Root pruning made easy?

Discussion in 'Maples' started by Lisa Harry, May 10, 2021.

  1. Lisa Harry

    Lisa Harry Active Member

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    Hi everyone, I have a few JM’s to repot and will need to root prune over the years. Wondering if it’s a good idea to use a plastic or metal pot liner (nursery pot) or what I’ve recently seen a “grow bag” to line a decorative pot so that it may be easier to remove the tree from the pot and root prune? Some of my JM have clay decorative pots and the trees stand roughly 5-6’ so pruning can be heavy work considering I’m only 5’2”. Does anyone have any thoughts or experience with the “grow bags”?
     
  2. Jaybee63

    Jaybee63 Rising Contributor Maple Society

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    My concerns would be maintaining aeration and drainage of the compost.
    Both are very important with maples.
     
    Last edited: May 11, 2021
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  3. Acerholic

    Acerholic Paragon of Plants Forums Moderator VCBF Cherry Scout Maple Society

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    Good morning Lisa, I've added @Xi-feng to this as she is growing her maples in growing bags/ pots. Might be some good advice woman to woman so to speak. I think it is sometimes easier to physically comprehend moving pots around from someone of the same sex and the methods used.
    But a footnote from me. I agree with J @Jaybee63, aeration and drainage must be the priority.
     
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  4. Lisa Harry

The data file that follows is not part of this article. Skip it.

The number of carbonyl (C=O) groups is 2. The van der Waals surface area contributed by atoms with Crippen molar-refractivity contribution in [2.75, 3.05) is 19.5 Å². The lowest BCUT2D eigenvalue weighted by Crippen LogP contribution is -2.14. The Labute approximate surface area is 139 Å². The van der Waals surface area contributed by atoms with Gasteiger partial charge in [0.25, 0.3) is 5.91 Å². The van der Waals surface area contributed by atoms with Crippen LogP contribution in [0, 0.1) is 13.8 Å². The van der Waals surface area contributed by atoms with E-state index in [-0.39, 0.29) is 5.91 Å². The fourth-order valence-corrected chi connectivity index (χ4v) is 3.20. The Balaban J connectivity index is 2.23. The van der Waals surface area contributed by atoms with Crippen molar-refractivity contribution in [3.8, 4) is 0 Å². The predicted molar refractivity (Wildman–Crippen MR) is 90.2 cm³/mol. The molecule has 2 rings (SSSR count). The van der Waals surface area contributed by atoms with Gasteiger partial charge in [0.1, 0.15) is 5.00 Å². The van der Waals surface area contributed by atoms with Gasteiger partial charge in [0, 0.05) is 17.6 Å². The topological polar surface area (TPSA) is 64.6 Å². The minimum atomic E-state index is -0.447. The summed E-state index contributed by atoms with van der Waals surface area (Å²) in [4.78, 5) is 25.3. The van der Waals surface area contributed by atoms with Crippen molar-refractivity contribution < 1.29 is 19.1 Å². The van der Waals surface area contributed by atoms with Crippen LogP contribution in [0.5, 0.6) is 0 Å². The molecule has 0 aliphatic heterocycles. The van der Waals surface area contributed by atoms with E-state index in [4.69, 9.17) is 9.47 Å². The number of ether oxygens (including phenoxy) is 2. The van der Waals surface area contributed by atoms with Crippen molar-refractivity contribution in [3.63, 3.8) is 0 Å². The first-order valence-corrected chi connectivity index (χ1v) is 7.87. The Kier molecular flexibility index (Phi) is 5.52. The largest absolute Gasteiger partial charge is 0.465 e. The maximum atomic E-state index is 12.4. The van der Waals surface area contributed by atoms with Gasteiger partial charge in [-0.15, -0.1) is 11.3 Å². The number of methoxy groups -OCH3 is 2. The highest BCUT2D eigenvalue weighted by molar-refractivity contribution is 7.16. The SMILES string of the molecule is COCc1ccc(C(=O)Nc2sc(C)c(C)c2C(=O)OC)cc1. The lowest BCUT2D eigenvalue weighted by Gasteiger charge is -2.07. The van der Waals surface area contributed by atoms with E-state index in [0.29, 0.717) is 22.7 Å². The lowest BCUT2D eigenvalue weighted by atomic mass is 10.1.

Lisa Harry Active Member

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    Hey @Acerholic what about an aluminum sleeve in a decorative clay pot? I work with lots of metals so easy for me to get.
     
  5. Acerholic

    Acerholic Paragon of Plants Forums Moderator VCBF Cherry Scout Maple Society

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    The only thing with metals Lisa is that they can bake the roots in a hot Summer. I prefer pots that reflect the heat. But a decorative glazed outer pot sounds good.
     
  6. Otto Bjornson

    Otto Bjornson Member

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    Hi Lisa
    A quality clay pot or cement pot or cedar box is best. They will all insulate and protect the roots. Cement is best due to its cooling insulation in the hot summer heat. Maples do not like wet feet, the water needs to move thru the pot.
    Re - potting is quick and easy with container grown specimens as they always pop out like a plug when container grown right from the start.
    I will be posting a re - potting video in the next few days as I have an "ozakazuki" that is due for re potting.
    As others have said, using plastic or metal and honestly, even those grow bags are all not beneficial for your japanese maple.
     
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  7. Lisa Harry

    Lisa Harry Active Member

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    Thanks so much @Otto Bjornson , you see the picture that is my avatar that JM I need to put into that pot currently it is sitting inside it in it’s original nursery pot from last year. I was fearful the pot shape will make future root pruning a nightmare. I think @Jaybee63 is correct the soil is exhausted, I knew to repot it in early spring. I didn’t repot it when I received it cause it’s soil seemed perfect and the tree seemed very happy frankly I didn’t want to screw it up. It’s been in that spot for a year and I think it is good in that location, I believe I can up pot it now from the nursery pot to the clay one it’s sitting in.
     
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  8. Jaybee63

    Jaybee63 Rising Contributor Maple Society

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    I’m completely in agreement and firmly believe in breathable terracotta or clay pots and nearly all my Maples that are not planted are in such pots. This ensures the compost dries out between watering.
     
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  9. Otto Bjornson

    Otto Bjornson Member

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    @Lisa Harry

    My approach when it comes to re-potting and you are not sure if it is ready to be re-potted, my rule of thumb is :